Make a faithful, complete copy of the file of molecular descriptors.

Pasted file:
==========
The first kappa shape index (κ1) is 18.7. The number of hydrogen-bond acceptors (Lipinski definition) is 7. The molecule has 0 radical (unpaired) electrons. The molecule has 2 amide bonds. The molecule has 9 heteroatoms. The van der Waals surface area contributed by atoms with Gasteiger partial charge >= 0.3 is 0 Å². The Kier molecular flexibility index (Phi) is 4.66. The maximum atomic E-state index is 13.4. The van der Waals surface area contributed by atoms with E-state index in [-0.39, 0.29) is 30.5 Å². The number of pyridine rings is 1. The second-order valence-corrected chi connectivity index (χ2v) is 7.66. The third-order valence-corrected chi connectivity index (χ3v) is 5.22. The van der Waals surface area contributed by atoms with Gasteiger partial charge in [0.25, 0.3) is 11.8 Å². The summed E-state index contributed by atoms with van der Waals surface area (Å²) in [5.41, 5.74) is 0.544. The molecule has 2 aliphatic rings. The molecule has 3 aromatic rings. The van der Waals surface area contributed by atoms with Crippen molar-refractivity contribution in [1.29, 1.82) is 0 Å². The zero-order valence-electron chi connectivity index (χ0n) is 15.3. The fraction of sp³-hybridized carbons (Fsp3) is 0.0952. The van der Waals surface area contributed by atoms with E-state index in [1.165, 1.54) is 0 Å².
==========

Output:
The first kappa shape index (κ1) is 18.7. The number of hydrogen-bond acceptors (Lipinski definition) is 7. The molecule has 0 radical (unpaired) electrons. The molecule has 2 amide bonds. The molecule has 9 heteroatoms. The van der Waals surface area contributed by atoms with Gasteiger partial charge >= 0.3 is 0 Å². The Kier molecular flexibility index (Phi) is 4.66. The maximum atomic E-state index is 13.4. The van der Waals surface area contributed by atoms with E-state index in [-0.39, 0.29) is 30.5 Å². The number of pyridine rings is 1. The second-order valence-corrected chi connectivity index (χ2v) is 7.66. The third-order valence-corrected chi connectivity index (χ3v) is 5.22. The van der Waals surface area contributed by atoms with Gasteiger partial charge in [0.25, 0.3) is 11.8 Å². The summed E-state index contributed by atoms with van der Waals surface area (Å²) in [5.41, 5.74) is 0.544. The molecule has 2 aliphatic rings. The molecule has 3 aromatic rings. The van der Waals surface area contributed by atoms with Crippen molar-refractivity contribution in [1.29, 1.82) is 0 Å². The zero-order valence-electron chi connectivity index (χ0n) is 15.3. The fraction of sp³-hybridized carbons (Fsp3) is 0.0952. The van der Waals surface area contributed by atoms with E-state index in [1.165, 1.54) is 0 Å².